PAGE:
Island’s food supply to be centre of public debate
The sustainability of the Island’s food supply is to be debated in a public forum next week.
The Sustainable Development Roundtable (SDRT) is inviting the public to a ‘Community Conversation’ called, Our Food Supply: How Sustainable Is It? on Thursday September 29 from 7pm until 9pm at the Ruth Seaton James Auditorium at CedarBridge Academy.
It will provide a forum for the community to hear from local experts and discuss the factors that influence the purchasing, selection and pricing of food that is sent to Bermuda. It will also highlight our vulnerabilities and opportunities in maintaining our food supply.
Chairwoman of the SDRT, Ms Ianthia Simmons-Wade, said: “One of the major roles of the SDRT is to engage in public discussion which will educate and raise awareness on issues that affect our sustainability and this event intends to do just that. The SDRT has decided to focus on the topic of food supply in Bermuda because of the significant social, economic and environmental issues associated with this subject.”
Ms Simmons-Wade added: “Bermuda imports almost all of its food and this leaves us vulnerable to uncontrollable factors that can and do influence our food supply.”
The event will begin with welcoming remarks by Ms Simmons-Wade and some brief comments by the Minister of Environment, Planning and Infrastructure Strategy, Walter Roban.
Each of the presenters will then be introduced and advised by the Moderator to spend no more than 10 minutes making their contribution from their particular area of expertise.
The presenters include a well respected local farmer, a representative from a major importer/wholesaler an economist and an agronomiss. Following the presentations the audience will be invited to make comments or ask questions of any one of the presenters.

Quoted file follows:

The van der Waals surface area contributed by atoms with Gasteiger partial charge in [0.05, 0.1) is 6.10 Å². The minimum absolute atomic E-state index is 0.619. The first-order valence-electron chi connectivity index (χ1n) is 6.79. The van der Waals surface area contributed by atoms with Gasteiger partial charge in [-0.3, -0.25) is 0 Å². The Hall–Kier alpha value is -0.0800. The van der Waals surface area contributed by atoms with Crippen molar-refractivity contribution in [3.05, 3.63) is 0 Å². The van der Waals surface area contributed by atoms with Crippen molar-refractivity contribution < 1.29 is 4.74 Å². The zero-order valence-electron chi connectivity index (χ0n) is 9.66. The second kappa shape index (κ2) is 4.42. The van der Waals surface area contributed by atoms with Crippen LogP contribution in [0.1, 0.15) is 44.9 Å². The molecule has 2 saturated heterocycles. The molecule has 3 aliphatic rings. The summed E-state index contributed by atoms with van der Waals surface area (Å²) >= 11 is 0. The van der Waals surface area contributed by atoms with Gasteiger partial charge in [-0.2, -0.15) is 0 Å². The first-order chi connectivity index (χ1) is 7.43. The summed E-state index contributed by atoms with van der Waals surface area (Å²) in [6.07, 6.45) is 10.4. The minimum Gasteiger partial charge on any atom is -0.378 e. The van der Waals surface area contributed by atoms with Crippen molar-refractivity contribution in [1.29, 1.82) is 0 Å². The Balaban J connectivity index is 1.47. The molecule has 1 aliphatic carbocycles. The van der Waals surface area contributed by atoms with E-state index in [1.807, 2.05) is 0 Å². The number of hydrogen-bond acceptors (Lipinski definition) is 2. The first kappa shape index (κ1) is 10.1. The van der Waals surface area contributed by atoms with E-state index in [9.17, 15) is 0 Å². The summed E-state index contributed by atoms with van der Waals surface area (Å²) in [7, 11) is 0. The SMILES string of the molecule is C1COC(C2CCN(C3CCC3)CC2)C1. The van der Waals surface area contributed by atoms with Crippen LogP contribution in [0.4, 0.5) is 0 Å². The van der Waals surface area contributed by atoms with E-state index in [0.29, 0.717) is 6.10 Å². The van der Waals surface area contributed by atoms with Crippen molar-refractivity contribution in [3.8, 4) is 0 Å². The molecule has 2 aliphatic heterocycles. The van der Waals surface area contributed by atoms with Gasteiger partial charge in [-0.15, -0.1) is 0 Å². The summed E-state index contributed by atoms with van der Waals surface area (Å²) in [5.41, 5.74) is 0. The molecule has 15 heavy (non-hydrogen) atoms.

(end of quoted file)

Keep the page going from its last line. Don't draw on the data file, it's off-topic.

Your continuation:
Minister Roban said: “Our community should understand the economics and logistics that Bermuda is faced with in regards to maintaining our food supply. An unstable food supply can lead to social challenges, hunger and poorer nutrition amongst vulnerable populations.
“Our unique (isolated) geographical location and relatively small population gives rise to challenges that our community must not take for granted. Healthy food is a basic necessity for all. Since we import more than 90 percent of our food supply we must make sure that our infrastructure and management of the importing process runs smoothly.”
He added: ‘Historically, natural disasters such as hurricanes and the disruption of cargo flow have impacted our food resources on island. A cross-section of the community and decision-makers must discuss our vulnerabilities so that we can prepare for them and mitigate potential negative impacts.
“Most recently, the downturn of the global economy, energy and labour cost increases and extreme temperatures have directly impacted food availability and pricing. Our relatively small population size and increasing demands for diverse foods from around the world influence our food supply chain. It is necessary that Bermuda becomes innovative and offer consumers an opportunity to converse, be aware of challenges and offer solutions for the country and individual households.”
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